From our blog friends at Straight No Chaser
Thu, 1 October 2009
Podcast 162: FONT salutes Bobby Bradford
Every year, the Jazz Standard in New York presents a Festival of New Trumpet Music (FONT), conceived and cu rated by acclaimed player, composer, and bandleader Dave Douglas. This year’s FONT honors the great Bobby Bradford, who will travel from the West Coast to appear on at the Jazz Standard with different combos in weekend performances October 1-4, 2009. Other trumpeters appearing to salute Mr. Bradford will be Jeremy Pelt, Ambrose Akinmusire, Avishai Cohen, Eddie Henderson and David Weiss.
Bradford, who at age 75 stands at perhaps our greatest living avant-garde trumpeter, is best known for his work with saxophonist Ornette Coleman and clarinetist John Carter, both major figures in pushing the limits of their respective instruments. He has also led his own group, the Mo’tet, and been a part of Charlie Haden’s Liberation Music Orchestra. As an educator, Mr. Bradford has taught at Pomona College in California for four decades. His most famous student may be noted saxophonist David Murray, who will sit in with his former teacher on October 3rd and 4th.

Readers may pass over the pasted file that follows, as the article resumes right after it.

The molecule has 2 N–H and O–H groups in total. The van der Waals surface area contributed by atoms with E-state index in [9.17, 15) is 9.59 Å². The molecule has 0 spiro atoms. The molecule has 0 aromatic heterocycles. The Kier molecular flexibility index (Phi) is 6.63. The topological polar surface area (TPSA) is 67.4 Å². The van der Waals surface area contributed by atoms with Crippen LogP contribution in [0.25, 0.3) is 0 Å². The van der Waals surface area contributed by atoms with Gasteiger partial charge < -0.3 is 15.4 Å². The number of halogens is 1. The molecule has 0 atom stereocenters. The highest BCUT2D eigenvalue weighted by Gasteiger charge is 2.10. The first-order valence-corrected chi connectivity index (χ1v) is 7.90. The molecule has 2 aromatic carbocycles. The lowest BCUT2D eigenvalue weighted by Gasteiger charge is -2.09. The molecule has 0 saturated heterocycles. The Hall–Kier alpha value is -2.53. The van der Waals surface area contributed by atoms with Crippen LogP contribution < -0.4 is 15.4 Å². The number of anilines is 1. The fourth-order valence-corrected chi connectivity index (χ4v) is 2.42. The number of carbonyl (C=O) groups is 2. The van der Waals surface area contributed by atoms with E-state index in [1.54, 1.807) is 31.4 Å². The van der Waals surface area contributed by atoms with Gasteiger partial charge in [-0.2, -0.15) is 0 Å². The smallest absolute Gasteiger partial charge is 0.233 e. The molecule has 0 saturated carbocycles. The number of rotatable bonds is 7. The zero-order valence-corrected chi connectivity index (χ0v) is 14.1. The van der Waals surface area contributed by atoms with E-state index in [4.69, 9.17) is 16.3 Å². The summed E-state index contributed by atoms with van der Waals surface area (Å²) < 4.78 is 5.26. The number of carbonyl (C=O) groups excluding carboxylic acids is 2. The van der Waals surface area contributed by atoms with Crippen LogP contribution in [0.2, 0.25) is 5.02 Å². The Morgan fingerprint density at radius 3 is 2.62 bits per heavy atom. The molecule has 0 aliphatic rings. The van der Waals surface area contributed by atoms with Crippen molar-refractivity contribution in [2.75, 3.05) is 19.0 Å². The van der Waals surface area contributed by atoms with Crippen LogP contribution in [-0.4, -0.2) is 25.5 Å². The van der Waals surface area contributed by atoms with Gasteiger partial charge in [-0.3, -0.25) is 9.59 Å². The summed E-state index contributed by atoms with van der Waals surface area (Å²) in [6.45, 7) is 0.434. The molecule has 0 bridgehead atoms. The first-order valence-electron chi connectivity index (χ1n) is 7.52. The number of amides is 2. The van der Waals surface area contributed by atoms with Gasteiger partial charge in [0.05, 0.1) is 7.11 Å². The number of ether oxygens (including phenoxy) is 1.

Bradford will perform with a quintet and an octet, but he indicated when we spoke last week that the different band size would not create any special problems. “The music is not scored for a particular instrumentation, so the tunes we play will be the same tunes each night. The additional players are really strong, and they enhance the performance considerably.” He added that finding scores for some of the music he played with the John Carter Octet was difficult, with a certain discrepancy existing in some of the written scores. The band – which each night will include Bradford on trumpet, Marty Ehrlich on saxophones and clarinet, and Andrew Cyrille on drums, supplemented by others – will get just one rehearsal on Friday afternoon, “That’s asking a lot for anyone. No disrespect for New York players – these are the best you could have, but we want to play pieces like (John Carter’s) ‘Castles in Ghana’ and that takes work.”